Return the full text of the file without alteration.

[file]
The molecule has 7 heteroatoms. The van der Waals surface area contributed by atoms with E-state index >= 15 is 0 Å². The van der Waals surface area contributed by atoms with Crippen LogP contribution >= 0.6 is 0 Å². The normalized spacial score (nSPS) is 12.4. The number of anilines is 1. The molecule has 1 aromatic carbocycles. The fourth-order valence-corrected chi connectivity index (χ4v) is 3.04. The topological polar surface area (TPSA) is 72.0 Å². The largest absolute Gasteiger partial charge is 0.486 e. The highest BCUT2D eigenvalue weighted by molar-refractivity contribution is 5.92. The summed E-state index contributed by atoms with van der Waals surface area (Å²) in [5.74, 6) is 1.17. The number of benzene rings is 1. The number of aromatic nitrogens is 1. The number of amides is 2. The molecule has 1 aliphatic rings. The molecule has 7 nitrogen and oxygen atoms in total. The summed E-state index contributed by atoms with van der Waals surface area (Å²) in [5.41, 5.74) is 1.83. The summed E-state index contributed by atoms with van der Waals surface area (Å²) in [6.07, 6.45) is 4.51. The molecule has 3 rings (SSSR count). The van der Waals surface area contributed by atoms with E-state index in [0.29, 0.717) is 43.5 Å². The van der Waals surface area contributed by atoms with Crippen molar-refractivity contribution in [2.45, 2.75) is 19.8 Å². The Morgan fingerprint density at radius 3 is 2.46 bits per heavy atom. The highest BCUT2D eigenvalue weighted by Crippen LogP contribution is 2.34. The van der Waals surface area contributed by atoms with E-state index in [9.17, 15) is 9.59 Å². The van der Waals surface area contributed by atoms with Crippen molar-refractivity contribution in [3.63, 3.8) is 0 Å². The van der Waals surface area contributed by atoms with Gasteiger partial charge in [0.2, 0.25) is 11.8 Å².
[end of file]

The molecule has 7 heteroatoms. The van der Waals surface area contributed by atoms with E-state index >= 15 is 0 Å². The van der Waals surface area contributed by atoms with Crippen LogP contribution >= 0.6 is 0 Å². The normalized spacial score (nSPS) is 12.4. The number of anilines is 1. The molecule has 1 aromatic carbocycles. The fourth-order valence-corrected chi connectivity index (χ4v) is 3.04. The topological polar surface area (TPSA) is 72.0 Å². The largest absolute Gasteiger partial charge is 0.486 e. The highest BCUT2D eigenvalue weighted by molar-refractivity contribution is 5.92. The summed E-state index contributed by atoms with van der Waals surface area (Å²) in [5.74, 6) is 1.17. The number of benzene rings is 1. The number of aromatic nitrogens is 1. The number of amides is 2. The molecule has 1 aliphatic rings. The molecule has 7 nitrogen and oxygen atoms in total. The summed E-state index contributed by atoms with van der Waals surface area (Å²) in [5.41, 5.74) is 1.83. The summed E-state index contributed by atoms with van der Waals surface area (Å²) in [6.07, 6.45) is 4.51. The molecule has 3 rings (SSSR count). The van der Waals surface area contributed by atoms with E-state index in [0.29, 0.717) is 43.5 Å². The van der Waals surface area contributed by atoms with Crippen molar-refractivity contribution in [2.45, 2.75) is 19.8 Å². The Morgan fingerprint density at radius 3 is 2.46 bits per heavy atom. The highest BCUT2D eigenvalue weighted by Crippen LogP contribution is 2.34. The van der Waals surface area contributed by atoms with E-state index in [9.17, 15) is 9.59 Å². The van der Waals surface area contributed by atoms with Crippen molar-refractivity contribution in [3.63, 3.8) is 0 Å². The van der Waals surface area contributed by atoms with Gasteiger partial charge in [0.2, 0.25) is 11.8 Å².